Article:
Malinalli’s first days in slavery are a frightening experience. She doesn’t understand the language and there are no friendly faces to comfort her. But the overseer, the man who purchased her, assigns one of the older women slaves to look after her and teach her the Mayan tongue so she can be a productive worker for the household.
Day by day, word by word, she learns while she hones her weaving skills alongside the old woman. Soon Malinalli is making dresses for all the other slaves and is able to speak to them as well. The next time the overseer pays attention he is surprised to hear the young girl speaking their language almost perfectly.
Malinalli becomes popular among the women for her beautiful garments; for she knows how to dye them brilliant colors as her mother taught her. Red dye is made from cochineal which comes from crushing tiny female coccus insects that live and feed on the prickly-pear cactus. And yellow is derived from mulberry or rabbit brush.
She has many other skills as well and begins teaching the slaves how to read. The overseer is even more stunned to discover Malinalli not only knows how to write, but also can count and do math. Within a year, the girl is helping him keep records for the household.
The next year Malinalli comes to the attention of the Lord of the house, a high chief of the town, when his wife points her out.
“She is the one who made this dress you like.” She informs him, it is a bright yellow garment with a red flower woven into the fabric.
The Lord calls for the overseer to ask about her.
“Yes, that one is called ‘Grass’.” The overseer explains. Malinalli was called that when she couldn’t speak their language and kept pointing to the grass in the field and the name stuck.
“A clever girl, a most valuable purchase Overseer; you are to be commended.”
“Thank you my Lord.” The overseer doesn’t even want to tell his owner all she can really do.
“Where did she come from? She must have had an education.”
“I do not know my Lord, I found her in the slave market. I believe she must have come from the Aztec lands judging from her language.”
“Ah, that would explain it. But she was legally purchased?” The Chief doesn’t want to incur the wrath of the Empire, but also doesn’t mind putting one over on the Aztecs either.
The two cultures are in a constant state of wary truce dating back centuries when the ancestors of both peoples had an unfortunate disagreement. A king of the ancestors of the Aztecs asked for the daughter of the king of the ancestors of the Maya. The Mayans thought he was asking for her hand in marriage and agreed only to discover during what they thought was the wedding ceremony, that the Aztec had sacrificed her and the chief priest was seen wearing her skin. The Mayans then drove them out, but over the last century the Mayan power had declined in the face of the superior Aztecs.
“Yes sir. We paid two pieces of jade for her.”
“Ah, even somewhat of a bargain. This girl is pretty and skilled; who will you mate her with?”
“She is not yet of age, my Lord. She is only twelve.”
“Really? That is quite astonishing. Well, protect her well she is a valuable asset.”
Malinalli continues, if not exactly to thrive (after all she is a slave without freedom), but at least to survive. She makes the best of her situation, both learning and teaching, until she comes of age and the overseer is faced with handling her journey into womanhood.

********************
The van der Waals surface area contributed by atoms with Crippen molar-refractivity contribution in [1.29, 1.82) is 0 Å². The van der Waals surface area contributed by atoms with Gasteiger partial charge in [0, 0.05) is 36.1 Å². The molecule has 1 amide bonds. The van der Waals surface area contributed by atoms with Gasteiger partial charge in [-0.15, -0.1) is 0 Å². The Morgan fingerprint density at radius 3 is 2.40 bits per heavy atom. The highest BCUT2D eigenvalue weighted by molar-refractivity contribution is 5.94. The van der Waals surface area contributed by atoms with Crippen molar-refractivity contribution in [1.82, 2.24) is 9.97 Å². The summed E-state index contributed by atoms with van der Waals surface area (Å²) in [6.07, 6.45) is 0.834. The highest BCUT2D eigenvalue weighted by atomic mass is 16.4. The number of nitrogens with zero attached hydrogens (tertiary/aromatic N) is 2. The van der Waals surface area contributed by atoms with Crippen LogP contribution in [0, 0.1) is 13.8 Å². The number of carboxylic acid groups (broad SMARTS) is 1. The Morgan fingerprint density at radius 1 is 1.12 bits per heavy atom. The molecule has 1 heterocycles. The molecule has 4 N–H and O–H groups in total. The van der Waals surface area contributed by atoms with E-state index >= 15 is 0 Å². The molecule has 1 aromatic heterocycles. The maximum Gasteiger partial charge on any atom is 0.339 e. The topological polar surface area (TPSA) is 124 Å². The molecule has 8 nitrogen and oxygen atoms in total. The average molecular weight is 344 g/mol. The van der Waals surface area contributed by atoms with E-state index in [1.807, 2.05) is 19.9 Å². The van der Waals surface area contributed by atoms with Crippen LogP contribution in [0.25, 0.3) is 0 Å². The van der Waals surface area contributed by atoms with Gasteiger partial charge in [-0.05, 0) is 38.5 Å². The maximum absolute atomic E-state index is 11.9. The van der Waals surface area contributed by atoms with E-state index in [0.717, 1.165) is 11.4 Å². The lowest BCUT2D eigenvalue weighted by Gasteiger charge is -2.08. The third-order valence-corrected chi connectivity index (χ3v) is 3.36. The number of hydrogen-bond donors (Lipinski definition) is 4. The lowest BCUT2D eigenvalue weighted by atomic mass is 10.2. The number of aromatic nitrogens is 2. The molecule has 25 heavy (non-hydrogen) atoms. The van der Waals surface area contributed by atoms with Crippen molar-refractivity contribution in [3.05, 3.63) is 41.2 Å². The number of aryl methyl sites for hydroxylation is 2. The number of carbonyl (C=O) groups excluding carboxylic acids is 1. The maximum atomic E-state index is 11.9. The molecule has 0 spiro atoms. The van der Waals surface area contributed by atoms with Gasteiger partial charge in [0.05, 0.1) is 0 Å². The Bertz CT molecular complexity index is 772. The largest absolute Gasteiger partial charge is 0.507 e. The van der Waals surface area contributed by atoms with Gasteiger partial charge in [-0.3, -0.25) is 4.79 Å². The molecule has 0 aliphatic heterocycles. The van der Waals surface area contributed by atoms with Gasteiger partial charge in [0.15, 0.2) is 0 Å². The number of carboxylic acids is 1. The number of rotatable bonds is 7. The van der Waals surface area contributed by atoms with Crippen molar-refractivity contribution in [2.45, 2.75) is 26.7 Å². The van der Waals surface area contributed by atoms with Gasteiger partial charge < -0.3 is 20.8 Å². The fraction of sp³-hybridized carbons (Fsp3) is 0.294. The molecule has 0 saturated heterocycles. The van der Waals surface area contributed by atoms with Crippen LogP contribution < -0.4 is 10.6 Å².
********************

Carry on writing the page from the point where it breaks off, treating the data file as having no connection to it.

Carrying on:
The old woman who first taught the one they call Grass how to speak takes the overseer aside one day.
“The blood came for Grass last night, she is a woman now.”
“Does she favor any of the other boys?” The overseer inquires—a fact that would make his task easy.
“I do not think so, though more than a few favor her.” The old woman answers with a smirk.
The overseer watches Malinalli briefly as she weaves. He is not surprised since the girl is tall and vibrantly pretty. The only problem is that she talks a lot, but given her skills…
“Have you taught her about being a woman, about how not to get pregnant?” He asks, struggling with the problem.
“If you so desire, I will see to it and teach her the ways.”
The overseer has a personal stake in Malinalli: she secretly assists in certain complex tasks of the household. If she would marry he would likely lose this since her husband would discover this secret—which would be an embarrassment for him.
“Yes, teach her. I think she could use a few more years before taking a husband, but I don’t want her with child before that.” He commands, delaying the issue a while longer…
But the years pass quickly and soon the Lord of the house summons the overseer to inquire about her.
“This girl Grass has blossomed into a beautiful woman.” The Lord says. “Are there marriage prospects?”
“There have been a few inquiries, but of course any arrangement would have to have your approval.”
“Well, one of my sons has taken an interest in her.”
This news rocks the overseer. While it is not unheard of for nobility to marry a common slave it is very rare. But what really troubles him is that if Malinalli marries into the family or even just shares a bed, she will gain tremendous power. His own position would be in jeopardy.
“While her lips may be pretty my Lord, they move a lot. You may find her distracting.” He finally says, pondering a way to derail a possible match and calculating what he can do to get rid of her.
“I see, that is not unlike my own wife. But I shall leave it up to my son.”
Malinalli is of course unaware of this discussion. That night as every night, she says her one and only prayer: That Feathered Serpent will return to save her people from Hummingbird Wizard…